Composer Angelo Badalamenti, who died on Sunday at the age of eighty-five, wrote and arranged for such renowned singers as Nina Simone and David Bowie and worked with directors Paul Schrader (The Comfort of Strangers), Jean-Pierre Jeunet (The City of Lost Children), and Jane Campion (Holy Smoke). First and foremost, though, he will be remembered for his collaborations with David Lynch.
- In this week’s New Yorker, Molly Ringwald looks back on being asked to take on the role of Cordelia in Jean-Luc Godard’s King Lear (1987). Naturally, she asked Godard why he wanted to cast her. “He smiled as if he had anticipated the question,” she writes. “He replied that, as a young movie star, I was the closest thing America had to a princess.” Ultimately, the project was “just strange enough to spark my curiosity.” During the shoot, while she dined and strolled through Nyon with Burgess Meredith and Julie Delpy, Godard kept pretty much to himself. “I think he was actually a bit shy, trapped in his mind,” writes Ringwald. “Perhaps the only way he could make sense of anything was to film and edit it.” The Observer is running a remembrance of JLG from cinematographer Caroline Champetier, who has worked not only with Godard but also with Jacques Rivette, Straub-Huillet, Xavier Beauvois, and Leos Carax. Champetier once told Godard that she thought “he was a manual worker rather than an intellectual. He smiled. I think he liked that.”
- Brooklyn Rail film editors Edward Mendez and Laura Valenza have called on contributors to put together a list of “the greatest films you’ll never see”—which they freely admit is not 100% accurate. Allan Moyle’s Times Square (1980) “achieves a balance between the aesthetics of Desperately Seeking Susan (1985) with Riot Grrrl politics and a scrappy rebelliousness reminiscent of Born in Flames (1983),” writes Payton McCarty-Simas—and it’s available from Kino Lorber. But as Nolan Kelly explains, chances of catching Bill Gunn’s Stop! (1970) are slim. Also in the new issue: Rachel Elizabeth Jones on Ross Lipman’s The Case of the Vanishing Gods (2021), a “dizzying entanglement of popular entertainment, psychological splits, and spirituality”; Nicole White on David Lynch: Big Bongo Night, the exhibition closing tomorrow at Pace Gallery; Peter Halley on Wolfgang Tillmans’s 1996 photograph John Waters Sitting; and Harrison Blackman on Karen Han’s new book, Bong Joon Ho: Dissident Cinema.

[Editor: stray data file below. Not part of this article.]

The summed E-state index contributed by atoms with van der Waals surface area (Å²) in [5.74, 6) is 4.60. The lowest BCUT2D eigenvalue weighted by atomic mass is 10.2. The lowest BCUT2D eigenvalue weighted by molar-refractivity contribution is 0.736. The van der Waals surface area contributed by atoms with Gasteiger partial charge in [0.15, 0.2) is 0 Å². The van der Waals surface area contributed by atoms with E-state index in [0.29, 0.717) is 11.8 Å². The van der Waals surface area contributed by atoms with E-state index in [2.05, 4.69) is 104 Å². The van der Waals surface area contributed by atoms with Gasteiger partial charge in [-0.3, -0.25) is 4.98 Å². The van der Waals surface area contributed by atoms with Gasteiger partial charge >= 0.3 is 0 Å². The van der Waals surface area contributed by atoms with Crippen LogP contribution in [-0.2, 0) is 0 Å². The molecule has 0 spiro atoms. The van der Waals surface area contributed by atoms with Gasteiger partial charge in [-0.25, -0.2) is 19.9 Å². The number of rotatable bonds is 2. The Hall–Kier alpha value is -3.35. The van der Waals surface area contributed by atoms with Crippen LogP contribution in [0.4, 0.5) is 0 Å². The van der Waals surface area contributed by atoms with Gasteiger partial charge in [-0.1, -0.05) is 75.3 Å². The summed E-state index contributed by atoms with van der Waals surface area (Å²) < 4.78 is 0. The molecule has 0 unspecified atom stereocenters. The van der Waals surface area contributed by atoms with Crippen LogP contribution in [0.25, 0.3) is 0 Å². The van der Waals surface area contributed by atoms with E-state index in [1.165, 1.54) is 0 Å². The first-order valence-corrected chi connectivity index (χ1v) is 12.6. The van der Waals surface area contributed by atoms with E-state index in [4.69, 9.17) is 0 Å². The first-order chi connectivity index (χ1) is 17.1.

- Godfrey Cheshire has a new book out now, too, In the Time of Kiarostami: Writings on Iranian Cinema. For RogerEbert.com, he not only reviews Mitra Farahani’s See You Friday, Robinson—a record of a 2014 exchange between Iranian literary and cinematic giant Ebrahim Golestan and Jean-Luc Godard that is “as inspired as it is unusual”—but also writes about pulling up to Golestan’s “enormous, ornate mansion” in London in the late 1990s to interview the writer, translator, director, and former lover of poet and filmmaker Forough Farrokhzad (The House Is Black). “Because people had described the reclusive auteur with words like irascible, fearsome, and unapproachable,” Cheshire was nervous, but Golestan “welcomed me warmly. Over the next two hours, I discovered he was full of feisty, sometimes scathing opinions on various subjects and proud of his work.”
- You’ve got to love an interview in which the interviewer, right up front, owns up to having his vocabulary widened by the interviewee “by three words (abreacting, recrudesce, and armamentarium).” The Guardian’s Alex Needham talks with Tony Kushner about working with Steven Spielberg on the screenplay for The Fabelmans, the parallels between his own life and the famed director’s, psychotherapy in the 1950s and now—Kushner is “working right now on a miniseries project about bipolar disorder”—and the danger of making art. “You’re accessing powers that are greater than yourself and that you don’t have complete control over,” says Kushner. “Film is an art and art is a power that, like water, seeks a level and the level is truth. It’s just going to lead you towards truth no matter how incommodious or uncomfortable or inconvenient truth may be.”
- A different set of power dynamics comes up in the conversation Alison Willmore has with Park Chan-wook for Vulture. Willmore notes that in The Handmaiden (2016), “whether a character spoke Korean or Japanese said a lot about their situation.” Park adds that language barriers also play crucial roles in Sympathy for Lady Vengeance (2005), in which a mother relies on a dictionary in order to communicate with her daughter, and in Joint Security Area (2000), with its tell-tale differences between North and South Korean. In this year’s Decision to Leave, when Chinese immigrant Seo-rae (Tang Wei) speaks Korean and gets worked up, “she hits a block,” as Park puts it, and turns to her translation app. Both Hae-joon (Park Hae-il) and the audience must wait to hear what she has to say. “Some may say this is a bad thing,” says Park. “But I’m the kind of person who would say this is a good thing.”